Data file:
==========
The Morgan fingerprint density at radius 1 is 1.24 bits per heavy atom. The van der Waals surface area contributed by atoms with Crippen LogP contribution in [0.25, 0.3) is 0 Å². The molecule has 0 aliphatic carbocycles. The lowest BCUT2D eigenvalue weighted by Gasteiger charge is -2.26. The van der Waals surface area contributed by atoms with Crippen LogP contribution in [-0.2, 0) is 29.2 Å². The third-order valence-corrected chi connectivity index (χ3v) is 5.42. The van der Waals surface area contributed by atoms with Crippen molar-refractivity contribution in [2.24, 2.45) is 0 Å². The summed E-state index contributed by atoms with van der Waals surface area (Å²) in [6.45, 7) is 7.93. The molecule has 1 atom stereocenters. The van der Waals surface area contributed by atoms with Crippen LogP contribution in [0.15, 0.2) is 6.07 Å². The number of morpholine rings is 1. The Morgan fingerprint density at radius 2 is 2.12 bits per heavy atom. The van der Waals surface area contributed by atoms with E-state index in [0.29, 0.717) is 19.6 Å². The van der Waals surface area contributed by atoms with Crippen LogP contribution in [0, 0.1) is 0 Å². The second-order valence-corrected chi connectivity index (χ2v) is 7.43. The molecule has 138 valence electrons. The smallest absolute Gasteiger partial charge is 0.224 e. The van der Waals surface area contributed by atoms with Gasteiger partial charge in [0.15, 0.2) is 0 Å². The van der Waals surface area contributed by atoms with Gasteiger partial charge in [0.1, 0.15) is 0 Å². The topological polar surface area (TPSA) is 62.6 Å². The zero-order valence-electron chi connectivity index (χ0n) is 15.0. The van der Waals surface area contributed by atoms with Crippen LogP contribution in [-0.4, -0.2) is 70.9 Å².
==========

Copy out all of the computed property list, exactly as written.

The Morgan fingerprint density at radius 1 is 1.24 bits per heavy atom. The van der Waals surface area contributed by atoms with Crippen LogP contribution in [0.25, 0.3) is 0 Å². The molecule has 0 aliphatic carbocycles. The lowest BCUT2D eigenvalue weighted by Gasteiger charge is -2.26. The van der Waals surface area contributed by atoms with Crippen LogP contribution in [-0.2, 0) is 29.2 Å². The third-order valence-corrected chi connectivity index (χ3v) is 5.42. The van der Waals surface area contributed by atoms with Crippen molar-refractivity contribution in [2.24, 2.45) is 0 Å². The summed E-state index contributed by atoms with van der Waals surface area (Å²) in [6.45, 7) is 7.93. The molecule has 1 atom stereocenters. The van der Waals surface area contributed by atoms with Crippen LogP contribution in [0.15, 0.2) is 6.07 Å². The number of morpholine rings is 1. The Morgan fingerprint density at radius 2 is 2.12 bits per heavy atom. The van der Waals surface area contributed by atoms with E-state index in [0.29, 0.717) is 19.6 Å². The van der Waals surface area contributed by atoms with Crippen LogP contribution in [0, 0.1) is 0 Å². The second-order valence-corrected chi connectivity index (χ2v) is 7.43. The molecule has 138 valence electrons. The smallest absolute Gasteiger partial charge is 0.224 e. The van der Waals surface area contributed by atoms with Gasteiger partial charge in [0.15, 0.2) is 0 Å². The van der Waals surface area contributed by atoms with Gasteiger partial charge in [0.1, 0.15) is 0 Å². The topological polar surface area (TPSA) is 62.6 Å². The zero-order valence-electron chi connectivity index (χ0n) is 15.0. The van der Waals surface area contributed by atoms with Crippen LogP contribution in [-0.4, -0.2) is 70.9 Å².